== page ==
The study, published in the journal Nature, found that pieces of pure platinum and copper spontaneously healed cracks caused by metal fatigue during nanoscale experiments. The experiments were designed specifically to study how such cracks form and spread in certain metals placed under a lot of stress.
"This was absolutely stunning to watch firsthand," said Brad Boyce, a materials scientist with the Sandia National Laboratories in Albuquerque. "What we have confirmed is that metals have their own intrinsic, natural ability to heal themselves, at least in the case of fatigue damage at the nanoscale."
Damage from metal fatigue is one of the main ways through which metals used by most machines wear out and eventually break. These metals end up sustaining microscopic cracks after being exposed to repeated stress or motion, and this damage ends up worsening over time.
In the experiment conducted at Sandia, the researchers used a technique that pulled at the ends of tiny metal pieces at a speed of about 200 times per second. They observed a crack forming and spreading almost immediately, but about 40 minutes into the experiment, the researchers saw that the metals were fusing back together.
The healing process the researchers discovered is known as "cold welding," and it's when two relatively smooth and clean metal surfaces are brought back together to reform their atomic bonds.
"Unlike the self-healing robots in the 'Terminator' movie, this process is not visible at the human scale," said Boyce. "It occurs at the nanoscale, and we have yet to be able to control the process." (Related: Fully autonomous KILLER DRONES now closer to reality as rapid development of AI continues.)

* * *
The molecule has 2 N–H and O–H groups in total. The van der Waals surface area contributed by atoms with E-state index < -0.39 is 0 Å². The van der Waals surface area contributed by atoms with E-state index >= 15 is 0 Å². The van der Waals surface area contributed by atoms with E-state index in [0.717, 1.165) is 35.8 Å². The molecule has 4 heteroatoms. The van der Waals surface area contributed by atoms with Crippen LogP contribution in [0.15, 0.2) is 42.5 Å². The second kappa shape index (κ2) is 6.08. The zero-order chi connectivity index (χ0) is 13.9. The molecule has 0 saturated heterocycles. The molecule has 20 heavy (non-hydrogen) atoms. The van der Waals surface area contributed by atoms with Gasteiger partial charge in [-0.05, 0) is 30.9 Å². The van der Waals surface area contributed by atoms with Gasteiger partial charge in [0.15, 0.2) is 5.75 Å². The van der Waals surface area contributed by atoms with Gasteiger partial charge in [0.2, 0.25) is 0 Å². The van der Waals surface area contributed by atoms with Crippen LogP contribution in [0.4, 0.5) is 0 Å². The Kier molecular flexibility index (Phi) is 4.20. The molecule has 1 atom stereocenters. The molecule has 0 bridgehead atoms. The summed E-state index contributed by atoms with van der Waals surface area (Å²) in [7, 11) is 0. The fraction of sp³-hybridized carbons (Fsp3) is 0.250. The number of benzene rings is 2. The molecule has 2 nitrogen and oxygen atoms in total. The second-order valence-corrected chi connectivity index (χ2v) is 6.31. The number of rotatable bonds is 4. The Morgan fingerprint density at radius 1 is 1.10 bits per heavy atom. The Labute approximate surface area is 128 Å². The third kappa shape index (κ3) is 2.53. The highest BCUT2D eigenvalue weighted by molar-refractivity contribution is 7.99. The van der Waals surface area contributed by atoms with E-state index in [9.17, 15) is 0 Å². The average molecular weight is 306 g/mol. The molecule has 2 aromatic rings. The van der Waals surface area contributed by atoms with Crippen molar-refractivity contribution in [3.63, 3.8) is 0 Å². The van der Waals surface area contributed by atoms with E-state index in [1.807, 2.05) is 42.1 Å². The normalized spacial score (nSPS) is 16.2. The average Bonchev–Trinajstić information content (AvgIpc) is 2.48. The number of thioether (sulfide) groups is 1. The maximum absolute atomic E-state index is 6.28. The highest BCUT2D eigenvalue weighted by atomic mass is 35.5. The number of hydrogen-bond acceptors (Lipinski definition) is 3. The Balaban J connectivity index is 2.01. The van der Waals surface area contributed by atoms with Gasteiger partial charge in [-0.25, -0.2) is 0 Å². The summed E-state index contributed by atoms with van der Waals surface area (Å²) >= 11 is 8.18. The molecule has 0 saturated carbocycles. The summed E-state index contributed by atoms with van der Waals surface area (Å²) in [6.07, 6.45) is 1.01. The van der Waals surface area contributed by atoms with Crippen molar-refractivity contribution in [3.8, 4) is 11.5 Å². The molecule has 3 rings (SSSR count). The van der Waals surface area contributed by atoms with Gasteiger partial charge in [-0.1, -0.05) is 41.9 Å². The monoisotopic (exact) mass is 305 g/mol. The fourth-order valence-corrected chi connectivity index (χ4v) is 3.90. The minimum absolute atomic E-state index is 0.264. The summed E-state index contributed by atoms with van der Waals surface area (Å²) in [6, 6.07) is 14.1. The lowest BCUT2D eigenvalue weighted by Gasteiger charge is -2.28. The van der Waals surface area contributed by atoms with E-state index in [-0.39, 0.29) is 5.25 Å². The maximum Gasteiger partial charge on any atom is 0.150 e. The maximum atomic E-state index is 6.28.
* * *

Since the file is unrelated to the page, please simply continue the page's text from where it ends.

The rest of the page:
The self-healing processes were observed in platinum and copper metal pieces that were about 40 nanometers thick and a few micrometers wide. Boyce noted that simulations strongly suggest that the self-healing factor can also be replicated in other metals and even in alloys like steel. Further research is necessary to confirm this, as well as to assess whether the self-healing processes of these and other metals can eventually be scaled up to a usable level.
Boyce and the other researchers noted that if this amazing phenomenon can be harnessed, it could lead to an "engineering revolution" that leads to the construction of self-healing infrastructure and machines, like bridges and machine engines. They could even envisage vehicles like airplanes reversing damage caused by wear and tear, making them safer and longer-lasting.
"From solder joints in our electronic devices to our vehicle's engines to the bridges that we drive over, these structures often fail unpredictably due to cyclic loading that leads to crack initiation and eventual fracture," said Boyce. "When they do fail, we have to contend with replacement costs, lost time and, in some cases, even injuries or loss of life. The economic impact of these failures is measured in hundreds of billions of dollars every year for the United States."
"My hope is that this finding will encourage materials researchers to consider that, under the right circumstances, materials can do things we never expected," said study lead Michael Demkowicz, a materials science and engineering expert and a professor for both the Massachusetts Institute of Technology and Texas A&M University.
Demkowicz has been studying self-healing metals for at least a decade now, and he thinks it could take at least another decade of study to see if the findings will have tangible applications.
"When I first made my predictions, some of the press said I was working on a T-1000 [Terminator]. That's still sci-fi," said Demkowicz. "However, at the end of [the TV series] 'Battlestar Galactica,' the crew adapted some [alien robot race] technology to help heal fatigue damage to their ship, making metal behave more like an organic tissue that can heal its own wounds. I'd say what we're working on is more along the lines of that example."
Learn more about advancements in robotics at Robotics.news.
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